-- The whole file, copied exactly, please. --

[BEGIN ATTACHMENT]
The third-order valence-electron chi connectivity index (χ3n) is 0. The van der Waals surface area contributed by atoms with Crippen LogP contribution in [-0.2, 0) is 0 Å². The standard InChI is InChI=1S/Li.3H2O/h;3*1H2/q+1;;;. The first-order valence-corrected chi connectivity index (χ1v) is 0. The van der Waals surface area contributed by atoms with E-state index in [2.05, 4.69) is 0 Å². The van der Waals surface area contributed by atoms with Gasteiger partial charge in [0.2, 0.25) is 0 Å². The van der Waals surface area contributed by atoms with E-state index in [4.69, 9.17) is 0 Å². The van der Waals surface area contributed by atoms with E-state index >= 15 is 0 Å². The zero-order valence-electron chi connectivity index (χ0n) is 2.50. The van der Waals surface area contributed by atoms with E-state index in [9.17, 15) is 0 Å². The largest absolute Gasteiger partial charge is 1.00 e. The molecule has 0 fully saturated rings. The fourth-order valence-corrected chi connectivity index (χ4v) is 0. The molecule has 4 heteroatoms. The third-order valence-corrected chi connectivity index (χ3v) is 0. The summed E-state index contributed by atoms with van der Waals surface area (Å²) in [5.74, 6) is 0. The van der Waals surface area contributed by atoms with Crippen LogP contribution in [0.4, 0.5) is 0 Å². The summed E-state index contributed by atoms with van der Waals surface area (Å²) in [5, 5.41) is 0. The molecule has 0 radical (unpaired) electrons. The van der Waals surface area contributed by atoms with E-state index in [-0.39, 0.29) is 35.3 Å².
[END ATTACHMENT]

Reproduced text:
The third-order valence-electron chi connectivity index (χ3n) is 0. The van der Waals surface area contributed by atoms with Crippen LogP contribution in [-0.2, 0) is 0 Å². The standard InChI is InChI=1S/Li.3H2O/h;3*1H2/q+1;;;. The first-order valence-corrected chi connectivity index (χ1v) is 0. The van der Waals surface area contributed by atoms with E-state index in [2.05, 4.69) is 0 Å². The van der Waals surface area contributed by atoms with Gasteiger partial charge in [0.2, 0.25) is 0 Å². The van der Waals surface area contributed by atoms with E-state index in [4.69, 9.17) is 0 Å². The van der Waals surface area contributed by atoms with E-state index >= 15 is 0 Å². The zero-order valence-electron chi connectivity index (χ0n) is 2.50. The van der Waals surface area contributed by atoms with E-state index in [9.17, 15) is 0 Å². The largest absolute Gasteiger partial charge is 1.00 e. The molecule has 0 fully saturated rings. The fourth-order valence-corrected chi connectivity index (χ4v) is 0. The molecule has 4 heteroatoms. The third-order valence-corrected chi connectivity index (χ3v) is 0. The summed E-state index contributed by atoms with van der Waals surface area (Å²) in [5.74, 6) is 0. The van der Waals surface area contributed by atoms with Crippen LogP contribution in [0.4, 0.5) is 0 Å². The summed E-state index contributed by atoms with van der Waals surface area (Å²) in [5, 5.41) is 0. The molecule has 0 radical (unpaired) electrons. The van der Waals surface area contributed by atoms with E-state index in [-0.39, 0.29) is 35.3 Å².